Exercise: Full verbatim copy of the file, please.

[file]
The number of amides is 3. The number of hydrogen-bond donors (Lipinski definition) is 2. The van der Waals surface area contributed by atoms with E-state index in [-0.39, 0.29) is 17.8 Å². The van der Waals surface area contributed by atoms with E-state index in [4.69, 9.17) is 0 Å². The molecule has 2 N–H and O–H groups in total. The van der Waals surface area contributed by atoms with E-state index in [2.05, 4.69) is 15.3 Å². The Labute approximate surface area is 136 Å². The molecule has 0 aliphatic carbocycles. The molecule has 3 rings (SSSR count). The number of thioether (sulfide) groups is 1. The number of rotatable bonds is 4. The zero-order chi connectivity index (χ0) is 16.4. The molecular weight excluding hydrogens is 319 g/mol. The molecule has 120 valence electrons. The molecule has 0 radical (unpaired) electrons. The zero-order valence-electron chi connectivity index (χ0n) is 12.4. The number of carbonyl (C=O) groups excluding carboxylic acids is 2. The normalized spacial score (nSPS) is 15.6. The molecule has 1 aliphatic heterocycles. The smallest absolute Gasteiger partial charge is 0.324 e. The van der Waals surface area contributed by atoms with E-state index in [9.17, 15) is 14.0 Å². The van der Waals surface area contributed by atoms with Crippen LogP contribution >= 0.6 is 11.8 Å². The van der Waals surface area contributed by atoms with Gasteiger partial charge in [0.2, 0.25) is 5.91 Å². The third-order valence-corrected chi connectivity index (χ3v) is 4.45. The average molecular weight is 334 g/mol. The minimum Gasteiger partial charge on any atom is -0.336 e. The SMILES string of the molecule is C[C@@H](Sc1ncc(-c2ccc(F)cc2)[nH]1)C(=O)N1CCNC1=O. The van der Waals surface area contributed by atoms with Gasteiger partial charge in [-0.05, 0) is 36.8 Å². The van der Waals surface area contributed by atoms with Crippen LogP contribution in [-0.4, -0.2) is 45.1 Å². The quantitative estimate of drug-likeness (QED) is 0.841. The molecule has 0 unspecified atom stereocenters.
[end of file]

The number of amides is 3. The number of hydrogen-bond donors (Lipinski definition) is 2. The van der Waals surface area contributed by atoms with E-state index in [-0.39, 0.29) is 17.8 Å². The van der Waals surface area contributed by atoms with E-state index in [4.69, 9.17) is 0 Å². The molecule has 2 N–H and O–H groups in total. The van der Waals surface area contributed by atoms with E-state index in [2.05, 4.69) is 15.3 Å². The Labute approximate surface area is 136 Å². The molecule has 0 aliphatic carbocycles. The molecule has 3 rings (SSSR count). The number of thioether (sulfide) groups is 1. The number of rotatable bonds is 4. The zero-order chi connectivity index (χ0) is 16.4. The molecular weight excluding hydrogens is 319 g/mol. The molecule has 120 valence electrons. The molecule has 0 radical (unpaired) electrons. The zero-order valence-electron chi connectivity index (χ0n) is 12.4. The number of carbonyl (C=O) groups excluding carboxylic acids is 2. The normalized spacial score (nSPS) is 15.6. The molecule has 1 aliphatic heterocycles. The smallest absolute Gasteiger partial charge is 0.324 e. The van der Waals surface area contributed by atoms with E-state index in [9.17, 15) is 14.0 Å². The van der Waals surface area contributed by atoms with Crippen LogP contribution >= 0.6 is 11.8 Å². The van der Waals surface area contributed by atoms with Gasteiger partial charge in [0.2, 0.25) is 5.91 Å². The third-order valence-corrected chi connectivity index (χ3v) is 4.45. The average molecular weight is 334 g/mol. The minimum Gasteiger partial charge on any atom is -0.336 e. The SMILES string of the molecule is C[C@@H](Sc1ncc(-c2ccc(F)cc2)[nH]1)C(=O)N1CCNC1=O. The van der Waals surface area contributed by atoms with Gasteiger partial charge in [-0.05, 0) is 36.8 Å². The van der Waals surface area contributed by atoms with Crippen LogP contribution in [-0.4, -0.2) is 45.1 Å². The quantitative estimate of drug-likeness (QED) is 0.841. The molecule has 0 unspecified atom stereocenters.